light industry

By 1830 after nearly a century, the colonial plantation era at the Dog River site was coming to an end. The Dog River plantation house, where so many Rochon and Demouy children grew up, stood abandoned and falling apart. The next period of activity on Dog River was light industry, which in many ways followed plantation economics. In the early 19th century, a brickyard was in operation for about ten years on Dog River, and later a sawmill was built. The environs on Dog River and Mobile Bay were well suited to support small enterprises providing raw materials and water transportation routes.

Adam Hollinger Jr. acquired two-thirds of the Dog River property from two of the Demouy children in 1834. Within a few years he had a working sawmill on Dog River. His work force of nearly 200 black slaves cut timber for the mill and labored at other plantation tasks such as tending cattle. Hollinger lost the Dog River land by foreclosure in 1848. This 1850 map still shows the Hollinger plantation with four buildings indicated by the black squares and three enclosures or fenced areas.

Numerous structural brick piers and posts found on the bluff edge overlooking Dog River suggest that the Hollinger home may have been a Creole cottage. Earlier buildings at the site were made of wood posts set into the ground, which would have rotted rather quickly in the wet soils. The floor of this building was probably raised several feet off the ground on brick piers.

A small hide tanning operation dating to the Hollinger occupation was located between the main living area and the slave cabins. Since cattle were raise on most, if not all, plantations around Mobile Bay, cow hides were often processed into leather on site. No doubt the slaves would carry out the unpleasant task of cleaning and preparing animal skins.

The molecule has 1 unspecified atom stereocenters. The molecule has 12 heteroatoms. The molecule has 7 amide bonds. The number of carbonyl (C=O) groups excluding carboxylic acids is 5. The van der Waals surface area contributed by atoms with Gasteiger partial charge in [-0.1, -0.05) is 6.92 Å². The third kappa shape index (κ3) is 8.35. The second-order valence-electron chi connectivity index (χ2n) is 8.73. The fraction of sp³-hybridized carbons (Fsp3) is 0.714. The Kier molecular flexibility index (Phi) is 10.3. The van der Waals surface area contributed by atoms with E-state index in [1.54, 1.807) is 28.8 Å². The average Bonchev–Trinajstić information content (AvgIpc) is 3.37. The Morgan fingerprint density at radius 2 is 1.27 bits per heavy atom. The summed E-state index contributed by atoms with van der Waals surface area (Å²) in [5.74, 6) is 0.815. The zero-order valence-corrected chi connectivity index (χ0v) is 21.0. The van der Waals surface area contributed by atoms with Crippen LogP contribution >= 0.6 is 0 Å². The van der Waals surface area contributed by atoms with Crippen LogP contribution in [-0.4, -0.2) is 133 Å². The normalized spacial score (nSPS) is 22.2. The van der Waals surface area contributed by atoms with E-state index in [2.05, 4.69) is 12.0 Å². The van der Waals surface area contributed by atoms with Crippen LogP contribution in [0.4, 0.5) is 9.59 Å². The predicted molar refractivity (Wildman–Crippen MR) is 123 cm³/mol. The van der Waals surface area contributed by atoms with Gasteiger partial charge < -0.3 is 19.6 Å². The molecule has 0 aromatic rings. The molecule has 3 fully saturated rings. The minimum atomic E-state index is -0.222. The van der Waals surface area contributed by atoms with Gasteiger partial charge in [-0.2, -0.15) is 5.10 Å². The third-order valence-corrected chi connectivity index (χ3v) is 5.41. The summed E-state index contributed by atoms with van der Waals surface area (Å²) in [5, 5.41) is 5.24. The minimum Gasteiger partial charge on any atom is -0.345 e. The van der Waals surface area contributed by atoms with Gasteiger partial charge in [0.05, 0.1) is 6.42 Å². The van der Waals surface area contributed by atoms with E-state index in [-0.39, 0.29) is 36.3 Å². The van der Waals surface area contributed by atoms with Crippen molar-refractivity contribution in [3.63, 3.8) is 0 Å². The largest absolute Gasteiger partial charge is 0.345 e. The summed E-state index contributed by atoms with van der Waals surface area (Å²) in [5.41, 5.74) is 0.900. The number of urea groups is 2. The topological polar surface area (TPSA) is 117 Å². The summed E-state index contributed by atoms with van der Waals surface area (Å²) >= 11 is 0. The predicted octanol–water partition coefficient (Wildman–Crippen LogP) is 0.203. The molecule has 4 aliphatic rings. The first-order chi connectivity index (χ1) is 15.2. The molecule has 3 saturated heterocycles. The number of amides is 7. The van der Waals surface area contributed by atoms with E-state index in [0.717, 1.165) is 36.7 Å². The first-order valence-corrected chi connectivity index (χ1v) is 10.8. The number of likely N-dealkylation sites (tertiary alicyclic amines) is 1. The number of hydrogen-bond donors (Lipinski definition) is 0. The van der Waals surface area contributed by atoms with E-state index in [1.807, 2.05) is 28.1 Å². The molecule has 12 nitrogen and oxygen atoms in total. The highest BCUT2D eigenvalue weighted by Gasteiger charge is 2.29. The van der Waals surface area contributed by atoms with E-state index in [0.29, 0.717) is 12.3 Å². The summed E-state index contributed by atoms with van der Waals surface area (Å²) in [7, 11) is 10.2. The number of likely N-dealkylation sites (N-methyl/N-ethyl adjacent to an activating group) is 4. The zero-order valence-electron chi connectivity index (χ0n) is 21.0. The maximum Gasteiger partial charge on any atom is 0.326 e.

These wooden boxes were interpreted as tanning vats. They were constructed of sawn planks of longleaf pine and were intentionally placed in excavated holes. The tanning vats were used in the raising and drenching process of hide preparation, in which hides were soaked in acidic liquors made from vegetable substances.
After abandonment in the 1840s, many items were discarded in the boxes, such as ceramics and glass, as well as a brass sewing thimble, one glass bead, an iron padlock, white clay pipes, a wine glass, a pewter spoon, and numerous fragments of leather.
A brick well located near the wood tanning boxes provided the water necessary in the process of tanning hides. Artifacts found in the well included aboriginal ceramics, a lead-glazed bowl, a blue edge-decorated pearlware plate, an ironstone plate and cup, a blue transfer-printed whiteware plate, and a mocha-decorated whiteware pitcher. Glass beads, white clay pipes, lead shot, and large fragments of aqua, clear, and olive green bottles were also found. A pewter button from an Infantry uniform dating to the 1813-1814 Creek War, probably belonged to Adam Hollinger who fought in that conflict.

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Last Updated:
Wednesday, August 14, 2013 2:56 PM